- Do the new habit immediately after the trigger, consistently. If you can do it for a month, you’ll probably have a new habit. A new habit is built by doing an action immediately after a trigger, repeatedly, for a certain number of repetitions. There is no set number — it depends on how easy the habit is (which is why I suggest starting as easy as possible) and how consistent you are in repeating it. Report to your accountability group after you do the habit.
- Beat the urge to do the old habit. The urge will come, I guarantee you. This is where you say, “But I don’t have the willpower!” Yes, you do. Everyone does, but they just don’t know the tricks. I’m going to teach you the tricks so you have no excuses:
- Pay attention to the urges. The urges win when you let them go unnoticed. They have power. Pay attention.
- Know that the urges come in waves. They build up like a wave, they get strong, they crest, and then they go away. You just need to wait a minute or two before you’re over the crest.
- Try deep breathing. Take a few very long, slow breaths. The urge is a feeling of anxiety, tightness in your chest. The breaths help relieve that anxiety, and it passes. Try some self-massage too — massage your shoulders to relax yourself.
- Walk around a bit. Physical activity helps you to get over the urges. Walk, do some pushups, some bodyweight squats, jump up and down, do some shadowboxing.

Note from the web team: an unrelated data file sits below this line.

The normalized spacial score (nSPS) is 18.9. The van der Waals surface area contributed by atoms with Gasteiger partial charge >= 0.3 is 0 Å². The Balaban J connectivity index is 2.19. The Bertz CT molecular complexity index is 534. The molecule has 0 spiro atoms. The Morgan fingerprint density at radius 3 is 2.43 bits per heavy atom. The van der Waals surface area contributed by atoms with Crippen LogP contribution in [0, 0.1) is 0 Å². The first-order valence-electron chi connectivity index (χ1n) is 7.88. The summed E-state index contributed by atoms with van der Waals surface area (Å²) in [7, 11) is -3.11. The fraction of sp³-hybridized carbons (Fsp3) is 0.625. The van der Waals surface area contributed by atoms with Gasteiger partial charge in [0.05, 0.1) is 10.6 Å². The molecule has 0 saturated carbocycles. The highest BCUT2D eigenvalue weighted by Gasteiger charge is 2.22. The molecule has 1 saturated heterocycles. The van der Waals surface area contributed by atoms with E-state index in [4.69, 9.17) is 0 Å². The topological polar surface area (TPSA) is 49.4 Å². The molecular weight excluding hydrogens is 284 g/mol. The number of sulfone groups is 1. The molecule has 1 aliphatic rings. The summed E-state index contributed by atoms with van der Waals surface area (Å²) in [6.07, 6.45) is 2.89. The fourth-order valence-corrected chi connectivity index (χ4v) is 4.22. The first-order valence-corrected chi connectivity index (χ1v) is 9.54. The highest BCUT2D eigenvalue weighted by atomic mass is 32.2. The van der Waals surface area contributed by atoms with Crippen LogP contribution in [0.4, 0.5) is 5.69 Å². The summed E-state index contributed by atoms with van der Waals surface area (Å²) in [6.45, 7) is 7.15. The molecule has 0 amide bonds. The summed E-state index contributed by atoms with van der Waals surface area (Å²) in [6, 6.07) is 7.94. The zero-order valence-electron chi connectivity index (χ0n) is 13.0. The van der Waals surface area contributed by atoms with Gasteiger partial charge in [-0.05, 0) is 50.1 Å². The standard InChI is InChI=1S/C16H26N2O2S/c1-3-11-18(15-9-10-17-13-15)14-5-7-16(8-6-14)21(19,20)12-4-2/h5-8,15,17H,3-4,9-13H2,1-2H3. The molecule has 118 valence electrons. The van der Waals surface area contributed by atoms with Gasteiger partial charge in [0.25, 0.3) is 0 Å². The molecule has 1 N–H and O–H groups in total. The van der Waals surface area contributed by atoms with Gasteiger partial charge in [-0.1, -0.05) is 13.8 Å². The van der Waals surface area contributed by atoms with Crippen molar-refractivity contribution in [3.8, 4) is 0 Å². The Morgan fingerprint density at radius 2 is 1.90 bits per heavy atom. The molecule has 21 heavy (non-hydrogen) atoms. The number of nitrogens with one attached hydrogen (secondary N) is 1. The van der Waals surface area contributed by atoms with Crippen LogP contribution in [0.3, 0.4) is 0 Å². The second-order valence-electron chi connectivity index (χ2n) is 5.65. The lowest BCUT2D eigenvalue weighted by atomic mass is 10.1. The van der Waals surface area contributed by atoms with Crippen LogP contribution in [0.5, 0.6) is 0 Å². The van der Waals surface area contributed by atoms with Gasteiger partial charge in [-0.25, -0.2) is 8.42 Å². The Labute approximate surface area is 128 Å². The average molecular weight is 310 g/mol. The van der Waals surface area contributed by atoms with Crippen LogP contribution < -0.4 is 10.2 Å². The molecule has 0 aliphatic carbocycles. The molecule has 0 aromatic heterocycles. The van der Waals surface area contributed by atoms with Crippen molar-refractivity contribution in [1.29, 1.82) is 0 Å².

- Use your accountability group. Call an accountability partner if you’re having an especially hard time. Make this person a promise that you won’t do the bad habit unless you call her first.
- Give yourself little treats/rewards when changing a habit. Maybe daily, maybe once a week. It can work wonders to give yourself a pat on the shoulder, a massage, a nice dinner out, a big plate of delicious tropical fruit, for example.
These small tricks will get you past the urges, which can be strong but will subside. And the miracle is, if you can do this for a week, you’ll be past the worst urges. They will start to get weaker and weaker, until they’re incredibly easy to beat.
Quitting something can be hard, it’s true. But not quitting them is harder — you have to live with health problems (or other problems) for the rest of your life. That’s years of pain vs. a few days or weeks of struggle. To me, the choice is clear — choose yourself.
What many people don’t realize is that meditation is perhaps the most important habit if you want to change other habits. Take your free android app TinyRelax is perfect for those who are ready to incorporate meditation and mindfulness into their entire day